Squaring the globe.
How big is the world? As big as 57 billion 3x3-metre squares. What initially sounds so impossibly big to imagine is in fact something very simple yet so incredibly precise: what3words has turned the globe into a series of squares. The idea behind CEO Chris Sheldrick's company is to give every single one of these squares their own name composed of a combination of three words from the dictionary. The result is a software-based, global address system which is at least as precise but massively more simple to comprehend than any road address of set of GPS co-ordinates. And above all, much easier to use. "People are used to thinking in words as opposed to in numbers," says Sheldrick who co-founded what3words. This simple realisation is the basis of the secret to the success of the business upon whose services more than 600 other companies in 170 different countries now rely.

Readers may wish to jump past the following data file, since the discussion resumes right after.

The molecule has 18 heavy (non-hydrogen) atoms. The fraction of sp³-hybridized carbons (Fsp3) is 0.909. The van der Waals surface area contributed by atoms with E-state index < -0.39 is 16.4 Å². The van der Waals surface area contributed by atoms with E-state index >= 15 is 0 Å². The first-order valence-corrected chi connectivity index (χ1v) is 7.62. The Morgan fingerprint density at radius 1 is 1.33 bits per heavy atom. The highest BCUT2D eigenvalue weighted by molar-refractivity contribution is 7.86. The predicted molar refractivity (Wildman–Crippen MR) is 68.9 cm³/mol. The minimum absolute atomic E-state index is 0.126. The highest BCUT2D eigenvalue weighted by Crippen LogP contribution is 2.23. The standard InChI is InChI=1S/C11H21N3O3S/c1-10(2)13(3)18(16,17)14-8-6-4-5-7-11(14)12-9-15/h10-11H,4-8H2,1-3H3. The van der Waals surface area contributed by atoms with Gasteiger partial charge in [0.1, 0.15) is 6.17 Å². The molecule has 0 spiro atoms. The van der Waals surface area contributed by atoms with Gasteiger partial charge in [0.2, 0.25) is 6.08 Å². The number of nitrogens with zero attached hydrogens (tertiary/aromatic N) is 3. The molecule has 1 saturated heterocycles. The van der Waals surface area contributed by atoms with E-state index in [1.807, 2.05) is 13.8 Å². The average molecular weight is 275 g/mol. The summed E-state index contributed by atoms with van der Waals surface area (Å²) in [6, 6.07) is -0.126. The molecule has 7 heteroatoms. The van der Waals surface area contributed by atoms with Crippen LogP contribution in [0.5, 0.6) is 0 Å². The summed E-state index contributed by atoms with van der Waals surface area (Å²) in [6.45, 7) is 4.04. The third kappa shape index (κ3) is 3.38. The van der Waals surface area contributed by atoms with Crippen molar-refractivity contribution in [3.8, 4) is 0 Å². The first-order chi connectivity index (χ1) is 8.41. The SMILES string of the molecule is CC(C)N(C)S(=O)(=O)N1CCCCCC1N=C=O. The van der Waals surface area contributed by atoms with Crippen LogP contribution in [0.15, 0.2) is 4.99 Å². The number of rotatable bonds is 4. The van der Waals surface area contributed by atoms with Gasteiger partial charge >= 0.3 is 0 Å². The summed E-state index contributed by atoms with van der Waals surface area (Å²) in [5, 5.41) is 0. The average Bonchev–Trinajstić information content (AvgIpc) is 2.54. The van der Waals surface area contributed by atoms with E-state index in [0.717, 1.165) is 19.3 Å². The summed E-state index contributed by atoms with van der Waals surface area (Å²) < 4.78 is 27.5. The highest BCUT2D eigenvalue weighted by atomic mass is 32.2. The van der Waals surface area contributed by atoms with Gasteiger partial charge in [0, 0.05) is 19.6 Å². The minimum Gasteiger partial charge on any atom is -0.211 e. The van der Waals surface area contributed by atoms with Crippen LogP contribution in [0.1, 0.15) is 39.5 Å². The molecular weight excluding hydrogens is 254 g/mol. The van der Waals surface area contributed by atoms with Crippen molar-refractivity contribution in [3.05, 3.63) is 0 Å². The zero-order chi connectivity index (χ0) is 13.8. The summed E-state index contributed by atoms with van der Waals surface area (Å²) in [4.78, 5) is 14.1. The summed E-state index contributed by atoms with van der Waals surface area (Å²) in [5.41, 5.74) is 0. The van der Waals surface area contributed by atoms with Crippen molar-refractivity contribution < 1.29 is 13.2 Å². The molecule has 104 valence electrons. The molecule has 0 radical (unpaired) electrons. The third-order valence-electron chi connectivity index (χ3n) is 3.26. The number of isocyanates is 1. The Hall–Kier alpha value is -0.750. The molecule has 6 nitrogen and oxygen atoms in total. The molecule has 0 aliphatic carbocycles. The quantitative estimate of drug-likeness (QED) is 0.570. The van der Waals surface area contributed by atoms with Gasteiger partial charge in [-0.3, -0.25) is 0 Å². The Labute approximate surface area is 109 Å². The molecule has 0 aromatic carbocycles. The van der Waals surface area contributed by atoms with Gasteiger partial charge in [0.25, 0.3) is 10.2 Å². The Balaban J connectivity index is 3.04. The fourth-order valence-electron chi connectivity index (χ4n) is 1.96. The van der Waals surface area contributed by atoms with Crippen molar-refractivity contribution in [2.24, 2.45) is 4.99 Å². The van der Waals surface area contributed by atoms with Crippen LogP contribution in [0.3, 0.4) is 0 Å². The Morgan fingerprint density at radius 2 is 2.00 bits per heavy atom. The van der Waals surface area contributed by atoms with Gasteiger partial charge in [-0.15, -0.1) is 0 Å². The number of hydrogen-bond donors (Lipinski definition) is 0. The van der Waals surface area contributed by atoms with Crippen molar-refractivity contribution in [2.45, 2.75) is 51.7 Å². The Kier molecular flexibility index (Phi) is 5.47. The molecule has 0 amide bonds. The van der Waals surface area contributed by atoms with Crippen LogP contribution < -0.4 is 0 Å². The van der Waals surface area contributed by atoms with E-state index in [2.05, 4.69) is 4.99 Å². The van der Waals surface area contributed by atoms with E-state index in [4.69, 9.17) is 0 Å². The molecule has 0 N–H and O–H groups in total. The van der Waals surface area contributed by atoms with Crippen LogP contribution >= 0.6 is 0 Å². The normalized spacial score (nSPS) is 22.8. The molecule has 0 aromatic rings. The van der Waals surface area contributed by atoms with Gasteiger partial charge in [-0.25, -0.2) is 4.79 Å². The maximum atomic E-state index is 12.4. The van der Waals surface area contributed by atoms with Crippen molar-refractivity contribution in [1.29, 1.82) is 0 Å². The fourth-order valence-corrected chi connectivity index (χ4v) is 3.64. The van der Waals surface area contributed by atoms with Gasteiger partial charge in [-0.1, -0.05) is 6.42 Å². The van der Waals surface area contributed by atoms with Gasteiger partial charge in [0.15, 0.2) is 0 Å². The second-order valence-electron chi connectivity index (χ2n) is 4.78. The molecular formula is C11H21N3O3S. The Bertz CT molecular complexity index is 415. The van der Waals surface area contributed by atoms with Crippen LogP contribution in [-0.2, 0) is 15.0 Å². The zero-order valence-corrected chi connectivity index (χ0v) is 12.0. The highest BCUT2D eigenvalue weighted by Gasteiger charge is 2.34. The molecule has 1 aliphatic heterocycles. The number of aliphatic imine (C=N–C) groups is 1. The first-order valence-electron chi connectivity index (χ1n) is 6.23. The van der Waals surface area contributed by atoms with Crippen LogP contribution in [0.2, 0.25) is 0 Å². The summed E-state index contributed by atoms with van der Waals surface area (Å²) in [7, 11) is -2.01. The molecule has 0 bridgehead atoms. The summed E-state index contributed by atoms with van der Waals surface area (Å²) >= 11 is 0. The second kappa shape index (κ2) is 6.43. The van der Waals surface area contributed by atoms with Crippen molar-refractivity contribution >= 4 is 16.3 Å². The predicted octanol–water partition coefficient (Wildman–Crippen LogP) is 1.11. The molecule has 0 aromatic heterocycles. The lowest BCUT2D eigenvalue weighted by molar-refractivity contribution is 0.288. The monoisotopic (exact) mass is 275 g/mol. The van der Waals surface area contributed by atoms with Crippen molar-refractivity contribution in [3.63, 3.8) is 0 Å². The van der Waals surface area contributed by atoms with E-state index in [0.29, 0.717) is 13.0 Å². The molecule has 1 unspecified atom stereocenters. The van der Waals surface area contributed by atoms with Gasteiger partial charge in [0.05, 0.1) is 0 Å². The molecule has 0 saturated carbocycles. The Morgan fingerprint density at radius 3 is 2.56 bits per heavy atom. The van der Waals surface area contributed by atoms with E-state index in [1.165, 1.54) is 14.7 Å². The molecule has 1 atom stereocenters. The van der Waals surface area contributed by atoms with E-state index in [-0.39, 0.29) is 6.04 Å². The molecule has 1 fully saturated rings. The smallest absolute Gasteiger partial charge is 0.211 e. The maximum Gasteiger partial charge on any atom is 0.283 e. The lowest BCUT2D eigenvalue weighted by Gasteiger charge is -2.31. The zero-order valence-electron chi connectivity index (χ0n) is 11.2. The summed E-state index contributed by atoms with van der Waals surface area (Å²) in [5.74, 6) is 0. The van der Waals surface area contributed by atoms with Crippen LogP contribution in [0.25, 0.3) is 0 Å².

Chris Sheldrick, CEO of what3words
"We have found a way of making the whole world accessible with just three words."
The world squared.
what3words simplifies mobility: you simply get into the car, say a combination of three words and you'll be taken to your desired location much more precisely than with a street address or GPS co-ordinates.
Three words. One place.
Every digital square explicitly represents a specific location measuring 3x3 metres in size.
Simple location service.
This castle in Andalusia, for example, answers to the name "music.chalks.lids".